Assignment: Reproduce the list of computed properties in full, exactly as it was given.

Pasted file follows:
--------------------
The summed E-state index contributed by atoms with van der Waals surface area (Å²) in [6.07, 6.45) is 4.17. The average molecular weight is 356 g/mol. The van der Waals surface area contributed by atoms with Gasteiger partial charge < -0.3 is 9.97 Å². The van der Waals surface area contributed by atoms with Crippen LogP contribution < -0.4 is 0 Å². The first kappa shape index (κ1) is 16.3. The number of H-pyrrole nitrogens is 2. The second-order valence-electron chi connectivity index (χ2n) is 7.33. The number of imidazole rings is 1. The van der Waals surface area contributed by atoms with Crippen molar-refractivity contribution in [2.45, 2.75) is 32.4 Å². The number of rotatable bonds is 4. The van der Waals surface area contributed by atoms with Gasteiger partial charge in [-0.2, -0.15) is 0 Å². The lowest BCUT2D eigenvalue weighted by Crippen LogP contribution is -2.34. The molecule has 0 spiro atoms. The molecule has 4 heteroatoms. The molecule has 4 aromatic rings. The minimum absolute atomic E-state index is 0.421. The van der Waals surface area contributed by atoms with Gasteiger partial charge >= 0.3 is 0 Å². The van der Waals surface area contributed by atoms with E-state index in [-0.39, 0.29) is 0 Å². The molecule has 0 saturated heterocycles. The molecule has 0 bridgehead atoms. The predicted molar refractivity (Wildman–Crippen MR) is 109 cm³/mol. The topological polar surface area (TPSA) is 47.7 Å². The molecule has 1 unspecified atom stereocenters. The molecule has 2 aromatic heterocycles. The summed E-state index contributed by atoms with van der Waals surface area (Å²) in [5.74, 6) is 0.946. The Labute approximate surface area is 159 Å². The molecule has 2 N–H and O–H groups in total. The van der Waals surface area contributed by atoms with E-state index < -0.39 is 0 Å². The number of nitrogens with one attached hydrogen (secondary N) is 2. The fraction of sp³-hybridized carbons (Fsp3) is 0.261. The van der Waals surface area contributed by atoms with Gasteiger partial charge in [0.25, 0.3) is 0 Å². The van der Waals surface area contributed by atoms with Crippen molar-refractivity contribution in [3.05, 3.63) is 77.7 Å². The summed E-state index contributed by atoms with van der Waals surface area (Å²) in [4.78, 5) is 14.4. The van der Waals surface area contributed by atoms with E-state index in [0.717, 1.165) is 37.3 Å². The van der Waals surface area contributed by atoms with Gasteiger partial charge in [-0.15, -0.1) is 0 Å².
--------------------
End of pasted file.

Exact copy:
The summed E-state index contributed by atoms with van der Waals surface area (Å²) in [6.07, 6.45) is 4.17. The average molecular weight is 356 g/mol. The van der Waals surface area contributed by atoms with Gasteiger partial charge < -0.3 is 9.97 Å². The van der Waals surface area contributed by atoms with Crippen LogP contribution < -0.4 is 0 Å². The first kappa shape index (κ1) is 16.3. The number of H-pyrrole nitrogens is 2. The second-order valence-electron chi connectivity index (χ2n) is 7.33. The number of imidazole rings is 1. The van der Waals surface area contributed by atoms with Crippen molar-refractivity contribution in [2.45, 2.75) is 32.4 Å². The number of rotatable bonds is 4. The van der Waals surface area contributed by atoms with Gasteiger partial charge in [-0.2, -0.15) is 0 Å². The lowest BCUT2D eigenvalue weighted by Crippen LogP contribution is -2.34. The molecule has 0 spiro atoms. The molecule has 4 heteroatoms. The molecule has 4 aromatic rings. The minimum absolute atomic E-state index is 0.421. The van der Waals surface area contributed by atoms with Gasteiger partial charge >= 0.3 is 0 Å². The van der Waals surface area contributed by atoms with E-state index in [-0.39, 0.29) is 0 Å². The molecule has 0 saturated heterocycles. The molecule has 0 bridgehead atoms. The predicted molar refractivity (Wildman–Crippen MR) is 109 cm³/mol. The topological polar surface area (TPSA) is 47.7 Å². The molecule has 1 unspecified atom stereocenters. The molecule has 2 aromatic heterocycles. The summed E-state index contributed by atoms with van der Waals surface area (Å²) in [5.74, 6) is 0.946. The Labute approximate surface area is 159 Å². The molecule has 2 N–H and O–H groups in total. The van der Waals surface area contributed by atoms with E-state index < -0.39 is 0 Å². The number of nitrogens with one attached hydrogen (secondary N) is 2. The fraction of sp³-hybridized carbons (Fsp3) is 0.261. The van der Waals surface area contributed by atoms with Gasteiger partial charge in [0.25, 0.3) is 0 Å². The van der Waals surface area contributed by atoms with Crippen molar-refractivity contribution in [3.05, 3.63) is 77.7 Å². The summed E-state index contributed by atoms with van der Waals surface area (Å²) in [4.78, 5) is 14.4. The van der Waals surface area contributed by atoms with E-state index in [0.717, 1.165) is 37.3 Å². The van der Waals surface area contributed by atoms with Gasteiger partial charge in [-0.15, -0.1) is 0 Å².